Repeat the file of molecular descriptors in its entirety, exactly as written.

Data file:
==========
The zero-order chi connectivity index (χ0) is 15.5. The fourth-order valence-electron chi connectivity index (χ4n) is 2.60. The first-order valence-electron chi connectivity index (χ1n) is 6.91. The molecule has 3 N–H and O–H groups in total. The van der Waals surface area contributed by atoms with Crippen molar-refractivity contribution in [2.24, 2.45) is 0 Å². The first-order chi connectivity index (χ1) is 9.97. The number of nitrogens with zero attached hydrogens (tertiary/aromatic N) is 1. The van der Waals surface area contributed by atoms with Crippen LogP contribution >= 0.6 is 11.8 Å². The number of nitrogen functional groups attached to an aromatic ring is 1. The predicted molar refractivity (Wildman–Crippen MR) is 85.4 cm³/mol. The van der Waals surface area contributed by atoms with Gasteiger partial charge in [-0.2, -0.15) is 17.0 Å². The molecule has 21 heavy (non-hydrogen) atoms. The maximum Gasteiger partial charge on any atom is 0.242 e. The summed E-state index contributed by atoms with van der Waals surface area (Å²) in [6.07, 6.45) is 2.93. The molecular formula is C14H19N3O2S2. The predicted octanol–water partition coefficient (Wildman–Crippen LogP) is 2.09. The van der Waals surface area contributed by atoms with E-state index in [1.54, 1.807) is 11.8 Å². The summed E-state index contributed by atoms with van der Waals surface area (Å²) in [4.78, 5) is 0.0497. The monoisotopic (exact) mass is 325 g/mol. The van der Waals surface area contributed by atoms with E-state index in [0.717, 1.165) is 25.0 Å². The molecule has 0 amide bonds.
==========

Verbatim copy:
The zero-order chi connectivity index (χ0) is 15.5. The fourth-order valence-electron chi connectivity index (χ4n) is 2.60. The first-order valence-electron chi connectivity index (χ1n) is 6.91. The molecule has 3 N–H and O–H groups in total. The van der Waals surface area contributed by atoms with Crippen molar-refractivity contribution in [2.24, 2.45) is 0 Å². The first-order chi connectivity index (χ1) is 9.97. The number of nitrogens with zero attached hydrogens (tertiary/aromatic N) is 1. The van der Waals surface area contributed by atoms with Crippen LogP contribution >= 0.6 is 11.8 Å². The number of nitrogen functional groups attached to an aromatic ring is 1. The predicted molar refractivity (Wildman–Crippen MR) is 85.4 cm³/mol. The van der Waals surface area contributed by atoms with Gasteiger partial charge in [-0.2, -0.15) is 17.0 Å². The molecule has 21 heavy (non-hydrogen) atoms. The maximum Gasteiger partial charge on any atom is 0.242 e. The summed E-state index contributed by atoms with van der Waals surface area (Å²) in [6.07, 6.45) is 2.93. The molecular formula is C14H19N3O2S2. The predicted octanol–water partition coefficient (Wildman–Crippen LogP) is 2.09. The van der Waals surface area contributed by atoms with E-state index in [1.54, 1.807) is 11.8 Å². The summed E-state index contributed by atoms with van der Waals surface area (Å²) in [4.78, 5) is 0.0497. The monoisotopic (exact) mass is 325 g/mol. The van der Waals surface area contributed by atoms with E-state index in [0.717, 1.165) is 25.0 Å². The molecule has 0 amide bonds.